When we are younger and we buy our dream home with our partner we normally envisage staying there for many long years to come and not having to move until we have a family and we out go the space available in the house. This has probably been the plan for many couples all over the country and has been the way things are for many years, it is what our parents and our grandparents did. But then an unforeseen situation comes along like we are seeing now where mortgages are becoming ever harder to get hold of as banks and lenders are feeling the full affect of the credit crunch and are passing it on down the line to the people who need to borrow the money in order to move to bigger homes.
Unless you have the money in the bank, which in many cases is very unlikely, you are not going to be able to move to a bigger home for a while. Couple with this the fact that house prices are dropping all over the country leaving many people in a negative equity situation, where the house is worth less than they initially paid to buy it. It is a very difficult situation for buyers and sellers alike. So what options do you have open to you other than squashing your family into a home that is getting to small to accommodate you all.
The answer is probably to extend your home to add more practical living space for the whole family. By this I mean add space that people can live in and space that will enable the family to spread out, perhaps creating a couple of extra bedrooms and bathrooms. Anyone who has teenage children will understand what I mean when I say that it appears that each year that they grow older they seem to take up twice the living space of the year before, this can put a real strain on the whole family.
When extending the family home you have two options open to you, you can either go outwards from the house or you can go upwards. Depending on the size of your home, going outwards would probably create more living space but this type of extension is more expensive to achieve as well as being more disruptive to daily life, walls need taking down and virtually every room in the house is affected in one way or another. If you can work the plans out correctly so that you will have enough extra space made available to you by going upwards then maybe a loft conversion would be the answer to your problems.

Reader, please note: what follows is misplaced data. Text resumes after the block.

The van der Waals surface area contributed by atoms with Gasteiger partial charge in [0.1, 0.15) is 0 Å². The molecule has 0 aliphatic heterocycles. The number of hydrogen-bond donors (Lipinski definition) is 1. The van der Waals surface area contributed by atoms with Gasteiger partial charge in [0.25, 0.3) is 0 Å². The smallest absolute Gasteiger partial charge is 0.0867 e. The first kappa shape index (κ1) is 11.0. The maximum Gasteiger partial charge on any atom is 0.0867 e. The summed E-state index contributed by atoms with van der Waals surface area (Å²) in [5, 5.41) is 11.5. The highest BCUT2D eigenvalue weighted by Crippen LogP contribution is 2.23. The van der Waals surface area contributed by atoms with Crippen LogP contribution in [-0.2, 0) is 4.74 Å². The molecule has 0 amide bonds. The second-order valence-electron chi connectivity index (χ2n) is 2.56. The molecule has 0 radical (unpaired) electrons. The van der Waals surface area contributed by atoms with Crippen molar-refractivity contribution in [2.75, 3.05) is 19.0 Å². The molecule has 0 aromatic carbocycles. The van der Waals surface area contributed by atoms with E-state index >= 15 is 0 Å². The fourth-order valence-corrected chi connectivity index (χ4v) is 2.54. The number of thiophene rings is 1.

Loft conversions are cheaper than a normal extension but they are still not cheap. The beauty of a loft conversion is that with a little studying you should be able to carry out many of the smaller jobs yourself and save paying money out to a professional builder. Unless you are raising the height of the roof the overall job is pretty simple, other than raising the roof the only other complications come in if you start needing to run water to the loft.
The main work in a loft conversion is ensuring that all of the walls and floors are insulated and boarded out correctly and meet all safety and fire regulations. To access the loft conversion you will probably need a specially made loft staircase rather than a folding ladder if people are going to be using the room for any period of time. Overall a loft conversion could be the answer to the problem to overcrowding in your home and may be the most cost effective solution available to you. A loft conversion will add value to your property should the day ever come when you feel you have to sell up.
Source by Harwood E Woodpecker